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Will the Weapons of Tomorrow be Nuclear or Digital?

12 Oct 2022
By Thomas McDonough and Jennifer Spindel

Artificial Intelligence is becoming an increasingly significant technology. This brings risks due to the unpredictability and unknowability of future systems.

Artificial intelligence, commonly referred to as AI, is a type of computer program that can automate tasks that would otherwise be performed by humans. While simple in concept, AI programs are capable of very complex thinking that often exceeds expectations and creates solutions to problems that a human mind would not consider. Their power combined with their unpredictability leads many experts to view AI as dangerous, drawing comparisons to technology as deadly as nuclear weapons. Can a computer program really be more dangerous than an atomic bomb? It depends.

AI is more accessible than nuclear technologies

While nuclear explosions are undoubtedly deadly, there are only a handful of nuclear weapons states. Nuclear weapons require access to radioactive elements which are expensive, closely regulated, and quickly draw the attention of other nations.

As with the nuclear arms race, states and non-state actors are accelerating research into AI applications, especially in the military realm. This could be for tasks as simple as analysing satellite data for changes over time, or for much more involved AI programs that conduct autonomous warfare. AI technology is far more accessible than nuclear technologies. AI could be made with an everyday laptop, desktop computer, or even on a smartphone. Internet access makes the process even simpler, as access to websites like Reddit and GitHub allow for crowdsourcing code.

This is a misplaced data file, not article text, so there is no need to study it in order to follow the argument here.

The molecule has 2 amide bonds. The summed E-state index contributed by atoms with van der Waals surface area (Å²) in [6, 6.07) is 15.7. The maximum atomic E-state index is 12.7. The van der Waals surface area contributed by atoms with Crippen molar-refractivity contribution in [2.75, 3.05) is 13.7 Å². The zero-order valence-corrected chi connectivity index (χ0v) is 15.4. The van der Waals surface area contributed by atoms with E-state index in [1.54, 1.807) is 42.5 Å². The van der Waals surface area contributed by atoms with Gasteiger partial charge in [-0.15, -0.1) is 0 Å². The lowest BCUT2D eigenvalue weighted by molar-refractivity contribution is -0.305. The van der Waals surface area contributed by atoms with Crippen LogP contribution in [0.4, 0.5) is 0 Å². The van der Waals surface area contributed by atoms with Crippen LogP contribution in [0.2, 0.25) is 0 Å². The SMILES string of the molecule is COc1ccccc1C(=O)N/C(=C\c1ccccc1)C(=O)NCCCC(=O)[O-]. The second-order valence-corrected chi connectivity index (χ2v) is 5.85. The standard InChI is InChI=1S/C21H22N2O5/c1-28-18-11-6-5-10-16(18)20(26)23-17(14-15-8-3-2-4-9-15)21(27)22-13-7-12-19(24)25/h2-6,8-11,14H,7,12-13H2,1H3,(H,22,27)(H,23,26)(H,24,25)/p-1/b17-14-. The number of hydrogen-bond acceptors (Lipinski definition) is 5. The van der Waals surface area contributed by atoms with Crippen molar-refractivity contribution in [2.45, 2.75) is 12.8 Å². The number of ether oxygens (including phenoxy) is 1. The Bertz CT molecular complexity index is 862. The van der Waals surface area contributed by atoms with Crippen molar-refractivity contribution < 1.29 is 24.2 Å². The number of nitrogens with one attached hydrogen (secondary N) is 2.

AI is often compared to electricity – it is common and less resource-intensive, but enables a lot of other tools and actions. How do you regulate electricity? Regulating AI is similarly tricky. While there are nuclear-specific and dual-use regulations, the task seems much more daunting, if not impossible, for AI technologies as code can quickly spread before states or regulating authorities are even aware that it has been developed.

The unpredictably and unknowability of future AI systems

The true threat of AI is its unpredictability. A powerful machine learning algorithm can act in ways that humans cannot anticipate. This happened with the AI taught to play the game “Go,” when it made a move that humans had never before imagined. What happens when AI systems used in the military realm dream up scenarios or actions that have never occurred to humans?

AI stretching the bounds of human knowledge or capabilities is not as science fiction as it might sound. The algorithms for this are often modeled after human neural networks, processing inputs and procedurally weighing them to improve their accuracy. They adapt to the world and learn from their experiences, often in ways that humans cannot foresee or otherwise predict.

Even systems developed for good can be used for ill intent. This was the case with a pharmaceutical company that developed an AI to help it identify and create potential drugs for “orphan diseases” – diseases that are so rare drug companies rarely invest funds into curing or treating them. After changing a few ones and zeros, that very same algorithm became the creator of new kinds of deadly chemical weapons – drugs that excel in killing human beings. Similarly, an AI created to identify pastries was shown to be effective at detecting cancer cells. It is therefore not hard to imagine something like a self-driving car AI being repurposed for drone warfare.